(PDF): A whirlwind introduction to AutoCorres.
The supplied README gives an overview of the available AutoCorres
configuration options and example proofs.
- Isabelle2020 edition of both AutoCorres and the C parser.
- Slight updates to wp: use "wp (once)" instead of "wp_once".
- Correct license for a C parser file. No code changes.
- Isabelle2019 edition of both AutoCorres and the C parser.
- Word abstraction has been extended to C bitwise operators.
- Isabelle2018 edition of both AutoCorres and the C parser.
- Isabelle2017 edition of both AutoCorres and the C parser.
- Isabelle2016-1 edition of both AutoCorres and the C parser.
- AutoCorres and the C parser now support multiple
architectures, and require the L4V_ARCH environment variable to
be set according to your choice of architecture. See the README
- Isabelle2016 edition of both AutoCorres and the C parser.
- Incompatibility: functions excluded using the
“scope” option are no longer translated to
“fail”. Instead, they are translated to a wrapper
around the C parser's specs. This makes it possible to do proofs
on “scope”-limited AutoCorres specs.
- Isabelle2015 edition of both AutoCorres and the C parser.
- New options for changing how AutoCorres names functions and
- Incompatibility: names of global variables have changed.
Names have changed from “lifted_globals.foo_'” to
“lifted_globals.foo_''”. Recover the old behaviour by
- Minor incompatibility: intermediate function names have
changed. They are now “l1_foo'”,
“l2_foo'”... instead of “l1_foo”,
- Renamed “ccorres” predicate to
“ac_corres” for clarity.
AutoCorres is developed as part of the L4.verified repository, in
AutoCorres 1.6.1 (Released
2019-10-03, Isabelle 2019)
AutoCorres 1.6 (Released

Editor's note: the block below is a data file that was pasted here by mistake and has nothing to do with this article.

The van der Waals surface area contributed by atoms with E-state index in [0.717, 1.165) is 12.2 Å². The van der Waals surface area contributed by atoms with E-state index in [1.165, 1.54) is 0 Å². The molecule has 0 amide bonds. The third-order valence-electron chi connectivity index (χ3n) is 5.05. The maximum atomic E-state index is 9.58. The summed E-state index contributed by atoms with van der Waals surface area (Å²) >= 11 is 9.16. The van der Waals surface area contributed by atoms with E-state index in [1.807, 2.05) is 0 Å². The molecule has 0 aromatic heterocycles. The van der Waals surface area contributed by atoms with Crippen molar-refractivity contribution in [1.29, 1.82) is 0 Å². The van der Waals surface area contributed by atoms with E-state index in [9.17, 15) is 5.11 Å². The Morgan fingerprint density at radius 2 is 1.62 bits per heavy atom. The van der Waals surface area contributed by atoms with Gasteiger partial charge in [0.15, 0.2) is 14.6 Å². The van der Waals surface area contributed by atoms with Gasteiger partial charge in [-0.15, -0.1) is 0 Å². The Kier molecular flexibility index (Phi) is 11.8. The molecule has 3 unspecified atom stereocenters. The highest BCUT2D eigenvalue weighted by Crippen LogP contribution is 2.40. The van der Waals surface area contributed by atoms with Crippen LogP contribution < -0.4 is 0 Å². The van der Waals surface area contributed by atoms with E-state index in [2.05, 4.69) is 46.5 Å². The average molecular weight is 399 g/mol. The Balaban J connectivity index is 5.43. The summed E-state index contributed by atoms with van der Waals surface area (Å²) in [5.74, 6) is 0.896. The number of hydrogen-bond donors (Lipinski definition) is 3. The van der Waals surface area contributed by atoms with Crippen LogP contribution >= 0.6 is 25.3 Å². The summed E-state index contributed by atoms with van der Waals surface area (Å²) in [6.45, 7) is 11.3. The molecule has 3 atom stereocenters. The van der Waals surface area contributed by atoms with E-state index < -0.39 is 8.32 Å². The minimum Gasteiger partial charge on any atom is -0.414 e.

2019-09-05, Isabelle 2019)
AutoCorres 1.5 (Released
2018-09-05, Isabelle 2018)
AutoCorres 1.4 (Released
2018-03-02, Isabelle 2017)
AutoCorres 1.3 (Released
2017-04-03, Isabelle 2016-1)
AutoCorres 1.2 (Released
2016-03-31, Isabelle 2016)
AutoCorres 1.1 (Released
2015-10-09, Isabelle 2015)
AutoCorres 1.0 (Released
2014-12-16, Isabelle 2014)
(Released 2014-10-15, Isabelle 2014)
AutoCorres 0.98 (Released
2014-06-26, Isabelle 2013-2)
AutoCorres 0.97 (Released
2014-06-05, Isabelle 2013-2)
0.95-beta3 (Released 2014-02-11, Isabelle 2013-2)
0.95-beta2 (Released 2014-02-06, Isabelle 2013-2)
0.95-beta1 (Released 2014-01-17, Isabelle 2013-2)
(Released 2013-09-26, Isabelle 2013)
(Released 2013-09-22, Isabelle 2013)
(Released 2013-08-28, Isabelle 2013)
AutoCorres 0.1 (Released
2012-12-05, Isabelle 2012)
AutoCorres 0.0 (Released
2012-08-15, Isabelle 2011-1)
Automated proof-producing abstraction of c code
PhD Thesis, CSE, UNSW, Sydney, Australia, March, 2015
||David Greenaway, Japheth Lim, June Andronick and Gerwin Klein|
Don't sweat the small stuff: Formal verification of C code without the pain
ACM SIGPLAN Conference on Programming Language Design and Implementation, pp. 429–439, Edinburgh, UK, June, 2014
||David Greenaway, June Andronick and Gerwin Klein|
Bridging the gap: Automatic verified abstraction of C
International Conference on Interactive Theorem Proving, pp. 99–115, Princeton, New Jersey, USA, August, 2012